Methacholine challenge tests can be used to establish the presence of bronchial reactivity, and thus provide supportive evidence for a clinical diagnosis of asthma. However, a significant number of pediatric patients may have positive challenge tests, yet not be asthmatic. We determined the degree of bronchial reactivity in a population of children who are siblings of asthmatics. Sixty-three nonasthmatic children, who were part of a Natural History of Asthma study, had a methacholine challenge, completed a respiratory questionnaire, and had skin tests. Thirty-nine of them responded to methacholine with at least a 20% fall in FEV1; 18 had PD20 values less than 200 breath units (bu). The atopic status of the subjects did not influence the degree of methacholine responsiveness. Nonasthmatic siblings of asthmatics had increased nonspecific bronchial reactivity but were not having symptoms of asthma.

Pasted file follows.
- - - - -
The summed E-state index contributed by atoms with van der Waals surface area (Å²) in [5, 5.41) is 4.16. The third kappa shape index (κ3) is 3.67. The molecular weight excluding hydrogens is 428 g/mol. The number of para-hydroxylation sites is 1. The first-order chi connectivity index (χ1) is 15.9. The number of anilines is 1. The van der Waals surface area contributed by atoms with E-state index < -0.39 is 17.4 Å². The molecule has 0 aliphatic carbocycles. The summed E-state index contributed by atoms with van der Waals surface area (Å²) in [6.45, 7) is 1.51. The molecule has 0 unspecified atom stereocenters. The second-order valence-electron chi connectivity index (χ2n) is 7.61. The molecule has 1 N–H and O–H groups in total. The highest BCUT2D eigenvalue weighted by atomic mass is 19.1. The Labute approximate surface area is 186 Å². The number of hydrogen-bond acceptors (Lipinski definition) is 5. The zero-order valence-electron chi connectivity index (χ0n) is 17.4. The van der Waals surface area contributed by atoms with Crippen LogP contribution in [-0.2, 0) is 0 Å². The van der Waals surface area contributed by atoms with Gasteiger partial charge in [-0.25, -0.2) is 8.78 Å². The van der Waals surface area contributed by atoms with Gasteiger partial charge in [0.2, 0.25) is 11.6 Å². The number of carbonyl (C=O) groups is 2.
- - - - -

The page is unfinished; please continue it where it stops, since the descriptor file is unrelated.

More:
ASJC Scopus subject areas
- Pediatrics, Perinatology, and Child Health
- Immunology and Allergy
- Pulmonary and Respiratory Medicine